The first female editor in chief of the prestigious journal Science is now set to become the first female president of the U.S. National Academy of Sciences. On Monday the NAS announced the committee's nomination of Marcia McNutt, a geophysicist by training, to take over when current president Ralph J. Cicerone steps down on July 1, 2016.
Members of the Academy could nominate another prospective candidate to compete with McNutt on her Dec. 15 election, but that's never happened in the group's history.
Along with the rest of the scientists of the Academy, McNutt is tasked with providing objective scientific advice to the U.S. government to influence sound policy decisions. McNutt is no stranger to that task: In 2014 McNutt took the controversial stance of supporting the Keystone XL pipeline, which she deemed to be the least of all available evils given the country's dependence on fossil fuel. And just days ago, McNutt attracted the ire of climate change deniers by writing that "the time for debate has ended" in a Science editorial calling for urgent action.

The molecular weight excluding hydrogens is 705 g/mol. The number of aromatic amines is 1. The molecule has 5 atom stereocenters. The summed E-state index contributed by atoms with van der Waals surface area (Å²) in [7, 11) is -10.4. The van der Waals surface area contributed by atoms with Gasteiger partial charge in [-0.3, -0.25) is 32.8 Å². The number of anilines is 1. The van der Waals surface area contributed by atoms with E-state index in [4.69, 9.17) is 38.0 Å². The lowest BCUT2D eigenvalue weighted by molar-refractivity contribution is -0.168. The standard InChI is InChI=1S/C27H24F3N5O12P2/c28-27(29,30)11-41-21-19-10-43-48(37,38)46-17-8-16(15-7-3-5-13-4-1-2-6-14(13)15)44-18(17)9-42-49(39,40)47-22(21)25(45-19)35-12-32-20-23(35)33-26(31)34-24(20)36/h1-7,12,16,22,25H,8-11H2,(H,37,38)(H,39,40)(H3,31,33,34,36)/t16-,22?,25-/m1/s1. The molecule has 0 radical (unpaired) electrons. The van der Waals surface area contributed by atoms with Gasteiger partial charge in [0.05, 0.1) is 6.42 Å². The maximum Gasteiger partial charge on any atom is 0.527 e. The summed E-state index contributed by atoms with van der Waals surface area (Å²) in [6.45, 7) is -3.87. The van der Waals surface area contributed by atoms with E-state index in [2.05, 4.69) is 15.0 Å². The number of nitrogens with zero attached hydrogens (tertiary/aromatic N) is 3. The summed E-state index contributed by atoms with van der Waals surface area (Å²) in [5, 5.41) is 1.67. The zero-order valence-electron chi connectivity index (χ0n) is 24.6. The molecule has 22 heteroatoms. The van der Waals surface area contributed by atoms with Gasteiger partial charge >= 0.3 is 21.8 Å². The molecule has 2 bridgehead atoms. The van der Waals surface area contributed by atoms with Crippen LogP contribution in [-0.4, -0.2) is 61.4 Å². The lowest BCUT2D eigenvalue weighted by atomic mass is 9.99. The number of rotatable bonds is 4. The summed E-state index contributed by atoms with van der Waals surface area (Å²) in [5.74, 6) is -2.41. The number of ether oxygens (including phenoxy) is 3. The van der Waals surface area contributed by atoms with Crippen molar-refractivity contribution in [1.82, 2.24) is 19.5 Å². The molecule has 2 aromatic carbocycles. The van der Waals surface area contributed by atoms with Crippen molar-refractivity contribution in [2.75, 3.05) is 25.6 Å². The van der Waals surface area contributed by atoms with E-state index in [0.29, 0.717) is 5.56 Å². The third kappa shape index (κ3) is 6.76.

The nomination is a long time coming for NAS, which was established in an Act of Congress in 1863. Science is still largely unwelcoming to women -- especially when it comes to positions of power -- and the nomination of a (highly qualified) female scientist is heartening, to say the least.
McNutt herself has expressed a desire to pave the way for future women of science. In May, she published an editorial in Science imploring senior academics to be mindful of their unconscious biases against women: In reviewing 60 grant applications, she reported, 10% of the recommendation letters highlighted qualities unrelated to research -- and every single one of those 10% were female applicants. In addition to focusing on things other than science acumen in their recommendations for women, letter writers (of both sexes) were using words like "nice" and "humble" to describe them, while men were described as "brilliant" and "hard working".
McNutt acknowledged that most of this bias was probably unintentional, "but that information does not belong in letters of recommendation. I like to think that I am a nice person. But “nice” never got me a research grant or professional position," she wrote.
Those subtle biases hit close to home in June, when a columnist for Science advised a woman experiencing sexual harassment from her adviser to just take it, lest she hurt her career. Science quickly retracted the piece and emphasized that the journal and magazine's editorial board does not condone harassment.